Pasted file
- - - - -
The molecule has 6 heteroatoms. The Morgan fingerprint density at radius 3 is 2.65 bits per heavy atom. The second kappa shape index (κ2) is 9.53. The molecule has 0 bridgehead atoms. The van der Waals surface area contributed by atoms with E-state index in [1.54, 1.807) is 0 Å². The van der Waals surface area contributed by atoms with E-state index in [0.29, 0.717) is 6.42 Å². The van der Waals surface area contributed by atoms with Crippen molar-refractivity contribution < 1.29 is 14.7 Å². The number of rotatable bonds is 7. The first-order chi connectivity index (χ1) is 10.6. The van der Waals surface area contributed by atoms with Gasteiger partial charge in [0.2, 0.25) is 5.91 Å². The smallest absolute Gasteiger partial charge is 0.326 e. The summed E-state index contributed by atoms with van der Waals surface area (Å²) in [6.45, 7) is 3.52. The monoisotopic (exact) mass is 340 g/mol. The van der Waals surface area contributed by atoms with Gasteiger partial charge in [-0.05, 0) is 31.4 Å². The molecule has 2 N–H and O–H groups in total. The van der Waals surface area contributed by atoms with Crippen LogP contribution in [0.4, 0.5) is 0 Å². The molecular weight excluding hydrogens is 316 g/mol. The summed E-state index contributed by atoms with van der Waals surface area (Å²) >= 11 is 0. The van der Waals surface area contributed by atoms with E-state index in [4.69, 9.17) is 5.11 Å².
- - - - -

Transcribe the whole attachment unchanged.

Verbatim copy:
The molecule has 6 heteroatoms. The Morgan fingerprint density at radius 3 is 2.65 bits per heavy atom. The second kappa shape index (κ2) is 9.53. The molecule has 0 bridgehead atoms. The van der Waals surface area contributed by atoms with E-state index in [1.54, 1.807) is 0 Å². The van der Waals surface area contributed by atoms with E-state index in [0.29, 0.717) is 6.42 Å². The van der Waals surface area contributed by atoms with Crippen molar-refractivity contribution < 1.29 is 14.7 Å². The number of rotatable bonds is 7. The first-order chi connectivity index (χ1) is 10.6. The van der Waals surface area contributed by atoms with Gasteiger partial charge in [0.2, 0.25) is 5.91 Å². The smallest absolute Gasteiger partial charge is 0.326 e. The summed E-state index contributed by atoms with van der Waals surface area (Å²) in [6.45, 7) is 3.52. The monoisotopic (exact) mass is 340 g/mol. The van der Waals surface area contributed by atoms with Gasteiger partial charge in [-0.05, 0) is 31.4 Å². The molecule has 2 N–H and O–H groups in total. The van der Waals surface area contributed by atoms with Crippen LogP contribution in [0.4, 0.5) is 0 Å². The molecular weight excluding hydrogens is 316 g/mol. The summed E-state index contributed by atoms with van der Waals surface area (Å²) >= 11 is 0. The van der Waals surface area contributed by atoms with E-state index in [4.69, 9.17) is 5.11 Å².